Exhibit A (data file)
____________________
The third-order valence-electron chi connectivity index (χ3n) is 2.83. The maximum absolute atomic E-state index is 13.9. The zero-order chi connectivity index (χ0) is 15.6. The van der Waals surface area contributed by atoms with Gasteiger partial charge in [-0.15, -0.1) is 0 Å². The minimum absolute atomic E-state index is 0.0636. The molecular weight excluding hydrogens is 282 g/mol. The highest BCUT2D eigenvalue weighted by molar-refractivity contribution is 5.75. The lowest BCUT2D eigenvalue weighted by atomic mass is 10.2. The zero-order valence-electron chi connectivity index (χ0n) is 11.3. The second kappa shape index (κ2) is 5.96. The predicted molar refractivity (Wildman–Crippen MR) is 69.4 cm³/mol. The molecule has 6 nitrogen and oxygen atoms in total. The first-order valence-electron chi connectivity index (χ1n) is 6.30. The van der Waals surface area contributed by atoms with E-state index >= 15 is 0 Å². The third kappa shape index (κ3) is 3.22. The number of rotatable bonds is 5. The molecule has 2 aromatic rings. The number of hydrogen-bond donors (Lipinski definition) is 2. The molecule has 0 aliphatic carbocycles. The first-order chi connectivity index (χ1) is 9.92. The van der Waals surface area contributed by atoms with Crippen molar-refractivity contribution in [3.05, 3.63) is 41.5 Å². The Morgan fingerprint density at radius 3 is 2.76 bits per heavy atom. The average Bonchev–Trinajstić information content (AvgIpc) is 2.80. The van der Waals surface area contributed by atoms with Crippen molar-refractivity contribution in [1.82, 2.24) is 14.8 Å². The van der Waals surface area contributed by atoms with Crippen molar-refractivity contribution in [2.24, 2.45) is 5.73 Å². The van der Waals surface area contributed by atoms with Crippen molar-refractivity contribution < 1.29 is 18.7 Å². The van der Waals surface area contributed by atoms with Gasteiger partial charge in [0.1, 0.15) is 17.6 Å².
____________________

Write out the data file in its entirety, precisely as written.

The third-order valence-electron chi connectivity index (χ3n) is 2.83. The maximum absolute atomic E-state index is 13.9. The zero-order chi connectivity index (χ0) is 15.6. The van der Waals surface area contributed by atoms with Gasteiger partial charge in [-0.15, -0.1) is 0 Å². The minimum absolute atomic E-state index is 0.0636. The molecular weight excluding hydrogens is 282 g/mol. The highest BCUT2D eigenvalue weighted by molar-refractivity contribution is 5.75. The lowest BCUT2D eigenvalue weighted by atomic mass is 10.2. The zero-order valence-electron chi connectivity index (χ0n) is 11.3. The second kappa shape index (κ2) is 5.96. The predicted molar refractivity (Wildman–Crippen MR) is 69.4 cm³/mol. The molecule has 6 nitrogen and oxygen atoms in total. The first-order valence-electron chi connectivity index (χ1n) is 6.30. The van der Waals surface area contributed by atoms with E-state index >= 15 is 0 Å². The third kappa shape index (κ3) is 3.22. The number of rotatable bonds is 5. The molecule has 2 aromatic rings. The number of hydrogen-bond donors (Lipinski definition) is 2. The molecule has 0 aliphatic carbocycles. The first-order chi connectivity index (χ1) is 9.92. The van der Waals surface area contributed by atoms with Crippen molar-refractivity contribution in [3.05, 3.63) is 41.5 Å². The Morgan fingerprint density at radius 3 is 2.76 bits per heavy atom. The average Bonchev–Trinajstić information content (AvgIpc) is 2.80. The van der Waals surface area contributed by atoms with Crippen molar-refractivity contribution in [1.82, 2.24) is 14.8 Å². The van der Waals surface area contributed by atoms with Crippen molar-refractivity contribution in [2.24, 2.45) is 5.73 Å². The van der Waals surface area contributed by atoms with Crippen molar-refractivity contribution < 1.29 is 18.7 Å². The van der Waals surface area contributed by atoms with Gasteiger partial charge in [0.1, 0.15) is 17.6 Å².